EXCLUSIVE: “The Big BNPL Debate” – James Bryce-Lind, Credit Kudos; Laurel Wolfe, Mambu and Simon Westcott, PwC in ‘The Fintech Magazine’
There’s no denying the success of BNPL (buy now, pay later) in recent years and the biggest BNPL providers – Klarna, Afterpay, Affirm and others – represent a new wave of digital lenders that banks and retailers are still unsure whether to treat as lovers or rivals. Are they either – or both?
Banks and payment providers were barely aware of BNPL’s presence back in 2016. In that year, the new wave of alternative credit lenders collectively gobbled up only one per cent of the entire UK credit market. Fast forward a few years and credit card transaction volumes fell 31 per cent between January 2020 and January 2021. And, while some of that could be explained by lockdown, at the same time BNPL transactions quadrupled to nearly £3 billion.
This explosive growth means BNPL is under increasing pressure from regulators and consumer groups, concerned that this particular form of easy-access credit has – in the Financial Conduct Authority’s words – a ‘significant potential for consumer harm’, traditional financial services began launching ‘me-too’ products. PayPal introduced its own version of BNPL in August 2020, Neobanks Monzo and Curve launched their products, both named Flex and, both curiously, on the same day, in September 2021. Virgin and Barclays are taking an interest – the latter teaming up with Amazon to allow Amazon customers to spread the cost of certain purchases of £100 or more over equal instalments.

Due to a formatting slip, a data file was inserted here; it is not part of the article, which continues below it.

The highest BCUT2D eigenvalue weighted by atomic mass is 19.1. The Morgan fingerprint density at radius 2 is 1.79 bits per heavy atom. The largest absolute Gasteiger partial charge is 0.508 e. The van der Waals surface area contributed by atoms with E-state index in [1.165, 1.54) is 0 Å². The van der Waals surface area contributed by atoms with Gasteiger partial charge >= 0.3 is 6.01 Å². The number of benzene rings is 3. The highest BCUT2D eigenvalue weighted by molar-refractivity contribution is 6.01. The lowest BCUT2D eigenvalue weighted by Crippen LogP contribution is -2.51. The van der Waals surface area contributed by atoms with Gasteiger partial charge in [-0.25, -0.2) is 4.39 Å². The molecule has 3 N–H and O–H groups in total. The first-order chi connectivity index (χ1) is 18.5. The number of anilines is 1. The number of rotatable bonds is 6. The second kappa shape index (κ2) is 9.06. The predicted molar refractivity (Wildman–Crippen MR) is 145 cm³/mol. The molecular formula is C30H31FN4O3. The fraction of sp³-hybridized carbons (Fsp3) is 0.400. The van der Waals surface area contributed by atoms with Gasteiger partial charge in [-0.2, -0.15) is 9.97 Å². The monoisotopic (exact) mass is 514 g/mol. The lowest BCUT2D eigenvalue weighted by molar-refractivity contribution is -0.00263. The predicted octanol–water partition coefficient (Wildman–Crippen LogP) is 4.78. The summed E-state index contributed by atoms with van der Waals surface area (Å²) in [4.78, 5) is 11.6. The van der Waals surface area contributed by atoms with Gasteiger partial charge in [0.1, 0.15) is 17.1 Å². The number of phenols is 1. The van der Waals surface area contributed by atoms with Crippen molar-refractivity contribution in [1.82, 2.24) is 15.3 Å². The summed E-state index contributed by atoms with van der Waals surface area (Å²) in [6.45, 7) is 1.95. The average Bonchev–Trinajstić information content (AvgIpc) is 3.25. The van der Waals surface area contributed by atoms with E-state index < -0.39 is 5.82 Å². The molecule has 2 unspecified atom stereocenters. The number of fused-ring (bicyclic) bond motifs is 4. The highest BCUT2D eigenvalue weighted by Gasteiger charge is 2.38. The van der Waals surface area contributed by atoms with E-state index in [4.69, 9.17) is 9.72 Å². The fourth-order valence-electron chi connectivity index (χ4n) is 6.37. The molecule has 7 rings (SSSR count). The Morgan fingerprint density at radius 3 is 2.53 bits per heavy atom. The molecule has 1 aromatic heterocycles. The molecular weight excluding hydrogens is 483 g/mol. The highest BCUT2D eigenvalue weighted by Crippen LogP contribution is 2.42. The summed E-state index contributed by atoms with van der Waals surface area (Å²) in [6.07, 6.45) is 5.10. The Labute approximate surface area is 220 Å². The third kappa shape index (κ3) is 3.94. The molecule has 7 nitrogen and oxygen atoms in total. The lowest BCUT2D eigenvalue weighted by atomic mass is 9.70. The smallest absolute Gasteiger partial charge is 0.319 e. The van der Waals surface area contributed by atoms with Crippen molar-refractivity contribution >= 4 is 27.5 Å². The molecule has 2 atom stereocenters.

However, BNPL providers continue to diversify their offering. One of the most popular, Klarna is already ahead of the game, changing its colours, confusing BNPL predators and appeasing regulators. Most recently, it launched its own version of a credit card and almost simultaneously aimed to reduce regulatory pressure in the UK by getting rid of late payment fees and offering consumers the option of paying off in one go. As with others in this category, Klarna occupies a unique niche – somewhere between the retailer and the bank, posing a potential threat to both by disintermediating the relationship with consumers on the one hand and merchants on the other. So what should banks, and acquirer banks in particular, make of it all?